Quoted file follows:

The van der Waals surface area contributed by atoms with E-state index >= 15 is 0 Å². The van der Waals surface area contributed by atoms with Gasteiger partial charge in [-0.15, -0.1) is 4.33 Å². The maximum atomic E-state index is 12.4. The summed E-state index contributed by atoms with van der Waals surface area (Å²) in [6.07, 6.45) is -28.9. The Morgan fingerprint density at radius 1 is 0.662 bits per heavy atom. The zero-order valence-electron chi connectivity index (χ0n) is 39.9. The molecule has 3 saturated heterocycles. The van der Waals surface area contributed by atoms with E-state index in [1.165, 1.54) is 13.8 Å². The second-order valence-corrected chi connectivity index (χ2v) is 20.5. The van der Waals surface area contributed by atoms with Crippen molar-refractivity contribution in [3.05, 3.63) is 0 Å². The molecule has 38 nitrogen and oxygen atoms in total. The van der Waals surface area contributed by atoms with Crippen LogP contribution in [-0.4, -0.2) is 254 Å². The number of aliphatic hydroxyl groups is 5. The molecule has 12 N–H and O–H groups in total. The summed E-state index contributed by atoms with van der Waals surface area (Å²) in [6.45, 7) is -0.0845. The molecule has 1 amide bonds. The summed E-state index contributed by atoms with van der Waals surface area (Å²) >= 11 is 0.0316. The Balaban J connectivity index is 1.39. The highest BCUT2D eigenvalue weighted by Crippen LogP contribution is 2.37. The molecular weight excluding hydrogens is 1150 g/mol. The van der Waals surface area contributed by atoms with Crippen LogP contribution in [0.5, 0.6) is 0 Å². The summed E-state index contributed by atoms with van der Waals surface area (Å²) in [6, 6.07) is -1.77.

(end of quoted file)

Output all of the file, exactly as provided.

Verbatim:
The van der Waals surface area contributed by atoms with E-state index >= 15 is 0 Å². The van der Waals surface area contributed by atoms with Gasteiger partial charge in [-0.15, -0.1) is 4.33 Å². The maximum atomic E-state index is 12.4. The summed E-state index contributed by atoms with van der Waals surface area (Å²) in [6.07, 6.45) is -28.9. The Morgan fingerprint density at radius 1 is 0.662 bits per heavy atom. The zero-order valence-electron chi connectivity index (χ0n) is 39.9. The molecule has 3 saturated heterocycles. The van der Waals surface area contributed by atoms with E-state index in [1.165, 1.54) is 13.8 Å². The second-order valence-corrected chi connectivity index (χ2v) is 20.5. The van der Waals surface area contributed by atoms with Crippen molar-refractivity contribution in [3.05, 3.63) is 0 Å². The molecule has 38 nitrogen and oxygen atoms in total. The van der Waals surface area contributed by atoms with Crippen LogP contribution in [-0.4, -0.2) is 254 Å². The number of aliphatic hydroxyl groups is 5. The molecule has 12 N–H and O–H groups in total. The summed E-state index contributed by atoms with van der Waals surface area (Å²) in [6.45, 7) is -0.0845. The molecule has 1 amide bonds. The summed E-state index contributed by atoms with van der Waals surface area (Å²) >= 11 is 0.0316. The Balaban J connectivity index is 1.39. The highest BCUT2D eigenvalue weighted by Crippen LogP contribution is 2.37. The molecular weight excluding hydrogens is 1150 g/mol. The van der Waals surface area contributed by atoms with Crippen LogP contribution in [0.5, 0.6) is 0 Å². The summed E-state index contributed by atoms with van der Waals surface area (Å²) in [6, 6.07) is -1.77.